Some Muslims believe that music is haram– forbidden. They say it distracts a person from prayer and remembrance of Allah. Music hypnotizes, takes one away from ordinary reality. A Muslim could be distracted from prayer by the delight of listening to music; this seems true. On that basis, music probably qualifies as an intoxicating substance, except that it is not ingested by the usual route. Its effects include physiological changes, yet it never enters the body in a concrete way, in the same manner as drugs or alcohol, and it never becomes truly addictive in the way that drugs and alcohol become addictive. What a mystery! Must we leave it alone, and toss it into the bin of sensual pleasures labeled “Haram”?
Frankly, I never spent much time trying to believe that music is haram. That’s not possible, and now I know why. Appreciation of music is hard-wired into the human brain. I learned this from my grandkids, who are on the cusp of their Terrible Twos. Music delights them, relaxes them, and teaches them. My little grandson phones me every day, and wants me to sing to him, “If you’re happy and you know it, clap your hands!” Americans may remember that song from youth, and if you recognize it, I’ll bet you are smiling! If I could figure out how to insert it into this post, I would do so.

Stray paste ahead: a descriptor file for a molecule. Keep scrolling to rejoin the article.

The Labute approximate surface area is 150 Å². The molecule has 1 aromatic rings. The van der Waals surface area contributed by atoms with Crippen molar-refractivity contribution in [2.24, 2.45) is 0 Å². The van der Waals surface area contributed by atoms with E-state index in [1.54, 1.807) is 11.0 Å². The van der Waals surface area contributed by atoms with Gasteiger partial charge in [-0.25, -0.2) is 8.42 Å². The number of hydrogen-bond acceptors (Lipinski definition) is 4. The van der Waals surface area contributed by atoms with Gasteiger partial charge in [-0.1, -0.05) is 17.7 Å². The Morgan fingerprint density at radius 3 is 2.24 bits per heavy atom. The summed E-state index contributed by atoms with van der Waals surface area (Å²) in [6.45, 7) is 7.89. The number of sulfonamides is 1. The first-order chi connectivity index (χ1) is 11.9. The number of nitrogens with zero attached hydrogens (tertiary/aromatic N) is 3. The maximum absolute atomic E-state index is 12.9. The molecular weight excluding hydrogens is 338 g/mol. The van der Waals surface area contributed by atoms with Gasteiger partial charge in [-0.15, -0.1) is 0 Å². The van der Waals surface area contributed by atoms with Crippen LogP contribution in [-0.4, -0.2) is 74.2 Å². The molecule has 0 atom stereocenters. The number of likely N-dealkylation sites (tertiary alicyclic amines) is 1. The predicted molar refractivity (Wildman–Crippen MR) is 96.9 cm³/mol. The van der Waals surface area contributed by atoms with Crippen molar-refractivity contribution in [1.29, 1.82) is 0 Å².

I won’t cite Qur’an verses or Sunnah regarding the matter of music; anyone who reads my blog knows where to look for supporting evidence in either direction.
I missed music — listening to it and making it — during my years in Riyadh. I was a pianist in my youth, and later picked up classical guitar, but I had to leave that behind when I moved. Mornings, while doing housework and cooking, I would listen to Radio Riyadh, which aired insipid re-makes and elevator music from the United States. I enjoyed every note.
More than once, I wondered whether my love of reciting the Qur’an grew out of my love for music more than love for Islam. I confess, the beautiful recitations of popular reciters sounded quite melodious. My favorite reciter at the time, Ahmed al Ajami, was criticized for “‘singing,” rather than reciting, the Qur’an. Indeed, his melodious voice drew me closer and closer to the Qur’an and its message.
In contrast, I used to fall out of bed in the morning, nearly dead of a heart attack because the muazzin in the mosque across the street used to belt out the azzan as loudly and as harshly as he could. In spite of protests from the surrounding residents, he insisted upon calling a most grating azzan, raspy and booming. He wanted to make sure everyone in the neighborhood woke for Fajr. Everyone did.
One of my dear friends in Riyadh loved music, too, and listened to it freely, without restraint. The difference between us was that she believed music was haram, and I did not. She would say, “Astaghfirullah,” after telling me about a song she’d grown to like, but then she’d chuckle and admit that she could not keep away from this “sin”.
I wonder where she is now, and I wonder whether she still regards music as haram. I’m back in the States, listening to all kinds of music, and getting distracted from prayer by far more insidious influences than music.